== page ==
9. If Thailand or the south east asia is a serious contender for your next travel chapter- consider Singapore. As a local I am not sure how the visitors really make their homes here but we have an increasing number of foreigners making home here. Its tropical climate almost throughout the year! Connectivity, accessibility and convenience are tops in this sunny island, if I may trumpet about my homeland ;p

  10. I love how you live..when someone asks where do I see myself in five years, I have absolutely no idea because I open my heart to the moment as it is presented and to natural flow..Kind of like when I sail, I often let the wind pattern and current flow help me to decide my destination..

  11. Paul Carlson says:

    Henri, thank you for this post, I enjoyed reading about your travels and the things you have learned. Look forward to reading more.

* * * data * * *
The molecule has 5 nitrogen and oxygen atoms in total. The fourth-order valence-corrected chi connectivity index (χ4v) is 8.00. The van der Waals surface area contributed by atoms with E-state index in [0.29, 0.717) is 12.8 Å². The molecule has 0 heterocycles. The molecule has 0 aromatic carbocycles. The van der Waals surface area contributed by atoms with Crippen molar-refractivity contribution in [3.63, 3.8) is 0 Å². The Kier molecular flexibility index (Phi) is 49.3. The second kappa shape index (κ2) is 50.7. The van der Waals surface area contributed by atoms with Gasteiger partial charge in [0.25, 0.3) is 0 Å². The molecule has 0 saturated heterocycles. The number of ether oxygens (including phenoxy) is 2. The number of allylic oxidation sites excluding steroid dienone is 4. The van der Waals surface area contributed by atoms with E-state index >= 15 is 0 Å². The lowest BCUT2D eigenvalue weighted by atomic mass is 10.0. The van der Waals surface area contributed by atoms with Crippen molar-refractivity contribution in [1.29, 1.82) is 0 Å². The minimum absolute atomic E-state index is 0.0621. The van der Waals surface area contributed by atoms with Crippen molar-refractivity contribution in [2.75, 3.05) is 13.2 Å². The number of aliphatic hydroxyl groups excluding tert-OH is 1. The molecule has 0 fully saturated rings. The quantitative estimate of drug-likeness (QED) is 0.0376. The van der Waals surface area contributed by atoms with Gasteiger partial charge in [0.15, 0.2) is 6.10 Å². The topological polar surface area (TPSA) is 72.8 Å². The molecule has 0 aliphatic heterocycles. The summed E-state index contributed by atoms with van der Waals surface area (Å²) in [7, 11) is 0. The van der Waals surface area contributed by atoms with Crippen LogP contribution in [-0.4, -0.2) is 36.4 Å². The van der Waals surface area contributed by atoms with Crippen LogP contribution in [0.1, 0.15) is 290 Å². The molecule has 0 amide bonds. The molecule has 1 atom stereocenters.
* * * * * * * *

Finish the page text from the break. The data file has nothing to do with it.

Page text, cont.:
Congratulations also on learning a new language! What a great asset to have, to be able to communicate with those from other cultures. Well done.

  12. Hola Henri! I loved this article, maybe because I have a little bias – I’m going to be living in Malaga, Spain for a year starting January. I’m from Australia so it really is half way across the world for me and the first time I’ll be living out of home. Really enjoyed your 11 things and I might just have to backtrack through your posts to read more about Spain.. I’m nervous, scared and so so excited! Good luck with all your future travels, it’s great to hear your living the life you want.
    Cheers!

    • Very cool! Make sure you check out the Couch Surfing groups that exist in and around Málaga. You’ll meet a lot of cool new people, and get a chance to practice your Spanish ;)

  13. I’m from barcelona, where were you?

    I like that u like spain, is one of the better places to live!

    regards!